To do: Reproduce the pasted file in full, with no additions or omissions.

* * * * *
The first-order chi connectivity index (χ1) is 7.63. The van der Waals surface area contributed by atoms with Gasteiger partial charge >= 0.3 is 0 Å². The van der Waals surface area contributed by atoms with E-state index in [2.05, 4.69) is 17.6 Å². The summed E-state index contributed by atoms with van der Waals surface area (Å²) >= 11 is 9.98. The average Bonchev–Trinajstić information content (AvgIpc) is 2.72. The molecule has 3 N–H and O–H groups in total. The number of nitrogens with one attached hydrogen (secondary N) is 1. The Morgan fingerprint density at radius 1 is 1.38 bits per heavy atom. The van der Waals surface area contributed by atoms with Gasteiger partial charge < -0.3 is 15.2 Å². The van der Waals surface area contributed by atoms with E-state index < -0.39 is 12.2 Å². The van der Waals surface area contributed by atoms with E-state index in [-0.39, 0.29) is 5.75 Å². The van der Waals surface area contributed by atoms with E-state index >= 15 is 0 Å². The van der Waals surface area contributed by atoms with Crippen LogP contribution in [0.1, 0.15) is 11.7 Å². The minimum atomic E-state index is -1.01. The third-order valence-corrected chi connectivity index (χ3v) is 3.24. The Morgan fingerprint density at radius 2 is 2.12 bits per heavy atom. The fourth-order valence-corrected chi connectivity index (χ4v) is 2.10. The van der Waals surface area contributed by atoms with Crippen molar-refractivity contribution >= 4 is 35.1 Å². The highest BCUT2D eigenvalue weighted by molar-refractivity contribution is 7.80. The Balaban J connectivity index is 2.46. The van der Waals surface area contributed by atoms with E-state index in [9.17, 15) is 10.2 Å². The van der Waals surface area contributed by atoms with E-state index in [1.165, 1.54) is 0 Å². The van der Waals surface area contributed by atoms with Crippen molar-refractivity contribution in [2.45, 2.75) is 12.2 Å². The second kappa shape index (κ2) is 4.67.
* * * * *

The first-order chi connectivity index (χ1) is 7.63. The van der Waals surface area contributed by atoms with Gasteiger partial charge >= 0.3 is 0 Å². The van der Waals surface area contributed by atoms with E-state index in [2.05, 4.69) is 17.6 Å². The summed E-state index contributed by atoms with van der Waals surface area (Å²) >= 11 is 9.98. The average Bonchev–Trinajstić information content (AvgIpc) is 2.72. The molecule has 3 N–H and O–H groups in total. The number of nitrogens with one attached hydrogen (secondary N) is 1. The Morgan fingerprint density at radius 1 is 1.38 bits per heavy atom. The van der Waals surface area contributed by atoms with Gasteiger partial charge < -0.3 is 15.2 Å². The van der Waals surface area contributed by atoms with E-state index < -0.39 is 12.2 Å². The van der Waals surface area contributed by atoms with E-state index in [-0.39, 0.29) is 5.75 Å². The van der Waals surface area contributed by atoms with E-state index >= 15 is 0 Å². The van der Waals surface area contributed by atoms with Crippen LogP contribution in [0.1, 0.15) is 11.7 Å². The minimum atomic E-state index is -1.01. The third-order valence-corrected chi connectivity index (χ3v) is 3.24. The Morgan fingerprint density at radius 2 is 2.12 bits per heavy atom. The fourth-order valence-corrected chi connectivity index (χ4v) is 2.10. The van der Waals surface area contributed by atoms with Crippen molar-refractivity contribution >= 4 is 35.1 Å². The highest BCUT2D eigenvalue weighted by molar-refractivity contribution is 7.80. The Balaban J connectivity index is 2.46. The van der Waals surface area contributed by atoms with E-state index in [9.17, 15) is 10.2 Å². The van der Waals surface area contributed by atoms with E-state index in [1.165, 1.54) is 0 Å². The van der Waals surface area contributed by atoms with Crippen molar-refractivity contribution in [2.45, 2.75) is 12.2 Å². The second kappa shape index (κ2) is 4.67.